Phoenix Led the Nation in Inflation in 2022, but Rise May Slow in 2023

By Haley Smilow

After a year in which Metro Phoenix saw the nation’s highest inflation rate for metro areas, experts say consumers can expect inflation to ease in 2023 – but warn that it’s not going away entirely.

The consumer price index for Phoenix-Mesa-Scottsdale in October, the most recent month for which data is available from the Bureau of Labor Statistics, was 12.1% higher than it was in October 2021. The next-highest metro areas were Atlanta, which posted a 10.7% increase for the year, followed by Tampa-St. Petersburg at 10.5% and Miami at 10.1%.

Price increases were up across the board, with higher prices for fuel, food, clothing and more. In Arizona, the biggest increases came in the price of gas, which was up 41% from October 2021 to October 2022 – although that recently reversed course – but experts say the biggest driver of the inflation index was the cost of housing.

Mark Stapp, a professor at Arizona State University’s W.P. Carey School of Business, said shelter accounts for one-third of the consumer price index, which is why Arizona is facing such high inflation rates.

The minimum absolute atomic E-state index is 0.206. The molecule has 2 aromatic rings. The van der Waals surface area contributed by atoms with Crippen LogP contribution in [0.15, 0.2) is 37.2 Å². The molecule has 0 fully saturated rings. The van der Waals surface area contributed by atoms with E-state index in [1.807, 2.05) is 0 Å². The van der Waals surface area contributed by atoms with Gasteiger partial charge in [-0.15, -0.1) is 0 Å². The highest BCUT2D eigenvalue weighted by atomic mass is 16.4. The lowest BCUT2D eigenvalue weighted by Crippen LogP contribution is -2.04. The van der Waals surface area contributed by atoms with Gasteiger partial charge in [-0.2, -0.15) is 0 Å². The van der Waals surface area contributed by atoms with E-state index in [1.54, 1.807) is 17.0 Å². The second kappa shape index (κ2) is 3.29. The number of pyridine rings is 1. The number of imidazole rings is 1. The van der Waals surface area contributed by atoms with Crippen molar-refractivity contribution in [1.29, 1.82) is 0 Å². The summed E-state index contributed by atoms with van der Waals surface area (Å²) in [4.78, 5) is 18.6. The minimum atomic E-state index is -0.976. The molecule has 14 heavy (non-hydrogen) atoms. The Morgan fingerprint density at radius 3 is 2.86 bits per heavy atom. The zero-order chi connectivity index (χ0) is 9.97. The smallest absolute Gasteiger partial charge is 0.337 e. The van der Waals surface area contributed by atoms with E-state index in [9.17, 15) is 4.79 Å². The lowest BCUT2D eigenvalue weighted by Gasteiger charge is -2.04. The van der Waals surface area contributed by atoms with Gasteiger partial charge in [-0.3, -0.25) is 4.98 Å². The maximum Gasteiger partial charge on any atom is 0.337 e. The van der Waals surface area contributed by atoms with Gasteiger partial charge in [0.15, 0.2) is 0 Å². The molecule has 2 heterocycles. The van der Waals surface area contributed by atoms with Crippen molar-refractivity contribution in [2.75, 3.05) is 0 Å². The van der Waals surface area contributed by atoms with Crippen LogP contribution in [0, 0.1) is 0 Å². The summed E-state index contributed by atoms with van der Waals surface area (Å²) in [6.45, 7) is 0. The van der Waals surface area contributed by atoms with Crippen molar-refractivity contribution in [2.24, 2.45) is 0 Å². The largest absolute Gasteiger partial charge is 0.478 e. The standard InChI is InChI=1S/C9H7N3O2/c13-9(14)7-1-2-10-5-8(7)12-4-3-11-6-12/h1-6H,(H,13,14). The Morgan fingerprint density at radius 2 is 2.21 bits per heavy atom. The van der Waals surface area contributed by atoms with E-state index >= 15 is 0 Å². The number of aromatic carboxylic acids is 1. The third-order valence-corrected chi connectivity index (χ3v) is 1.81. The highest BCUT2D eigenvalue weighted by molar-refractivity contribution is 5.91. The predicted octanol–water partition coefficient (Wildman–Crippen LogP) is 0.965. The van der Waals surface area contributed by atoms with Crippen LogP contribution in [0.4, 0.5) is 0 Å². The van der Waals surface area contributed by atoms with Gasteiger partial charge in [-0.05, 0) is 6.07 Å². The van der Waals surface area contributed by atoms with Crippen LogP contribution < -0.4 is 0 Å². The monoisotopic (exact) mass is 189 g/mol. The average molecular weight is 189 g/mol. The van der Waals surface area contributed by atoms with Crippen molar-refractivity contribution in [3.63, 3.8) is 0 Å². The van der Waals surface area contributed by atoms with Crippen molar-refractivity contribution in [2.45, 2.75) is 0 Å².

“The index is a composite. One of the larger elements of that composite is related to shelter,” said Stapp, who is also the director of the Center for Real Estate Theory and Practice at the Carey School. “It can make up 30-40%, so a significant part of the estimate of what inflation is in Arizona is that shelter component.”

George Hammond, the director of the Economic and Business Research Center at the University of Arizona’s Eller College of Management, agreed that shelter has driven inflation in the Phoenix area.

“The major reason why Phoenix’s inflation rate is running so much faster than the national average, is what’s going on in the housing market,” Hammond said. “Housing is by far the biggest single category in the price index, so it has a huge influence on what happens.”

There are several reasons for the rise, they both say. The steady increase in the number of people moving to Arizona jumped with COVID-19, creating more demand for what was already a short supply of housing for renters and homeowners. It created what Hammond described as a “recipe for really rapidly rising house prices and rents.”

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